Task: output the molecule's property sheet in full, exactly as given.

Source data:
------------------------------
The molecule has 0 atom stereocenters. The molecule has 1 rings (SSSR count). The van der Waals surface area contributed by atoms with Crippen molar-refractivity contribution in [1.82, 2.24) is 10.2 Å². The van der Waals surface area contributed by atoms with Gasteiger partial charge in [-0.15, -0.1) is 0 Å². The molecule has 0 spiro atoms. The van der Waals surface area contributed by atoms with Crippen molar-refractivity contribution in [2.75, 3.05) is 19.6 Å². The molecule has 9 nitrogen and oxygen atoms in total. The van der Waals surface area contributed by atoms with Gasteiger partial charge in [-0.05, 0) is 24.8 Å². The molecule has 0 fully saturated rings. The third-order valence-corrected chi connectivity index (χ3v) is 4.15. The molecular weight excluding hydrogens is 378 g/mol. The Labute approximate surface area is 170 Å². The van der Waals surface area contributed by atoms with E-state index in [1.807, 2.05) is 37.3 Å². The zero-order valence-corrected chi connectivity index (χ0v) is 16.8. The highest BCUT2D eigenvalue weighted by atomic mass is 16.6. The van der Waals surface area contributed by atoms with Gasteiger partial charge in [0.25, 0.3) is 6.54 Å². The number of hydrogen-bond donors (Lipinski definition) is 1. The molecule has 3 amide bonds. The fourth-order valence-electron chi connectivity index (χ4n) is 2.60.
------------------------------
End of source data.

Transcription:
The molecule has 0 atom stereocenters. The molecule has 1 rings (SSSR count). The van der Waals surface area contributed by atoms with Crippen molar-refractivity contribution in [1.82, 2.24) is 10.2 Å². The van der Waals surface area contributed by atoms with Gasteiger partial charge in [-0.15, -0.1) is 0 Å². The molecule has 0 spiro atoms. The van der Waals surface area contributed by atoms with Crippen molar-refractivity contribution in [2.75, 3.05) is 19.6 Å². The molecule has 9 nitrogen and oxygen atoms in total. The van der Waals surface area contributed by atoms with Gasteiger partial charge in [-0.05, 0) is 24.8 Å². The molecule has 0 fully saturated rings. The third-order valence-corrected chi connectivity index (χ3v) is 4.15. The molecular weight excluding hydrogens is 378 g/mol. The Labute approximate surface area is 170 Å². The van der Waals surface area contributed by atoms with E-state index in [1.807, 2.05) is 37.3 Å². The zero-order valence-corrected chi connectivity index (χ0v) is 16.8. The highest BCUT2D eigenvalue weighted by atomic mass is 16.6. The van der Waals surface area contributed by atoms with Gasteiger partial charge in [0.25, 0.3) is 6.54 Å². The number of hydrogen-bond donors (Lipinski definition) is 1. The molecule has 3 amide bonds. The fourth-order valence-electron chi connectivity index (χ4n) is 2.60.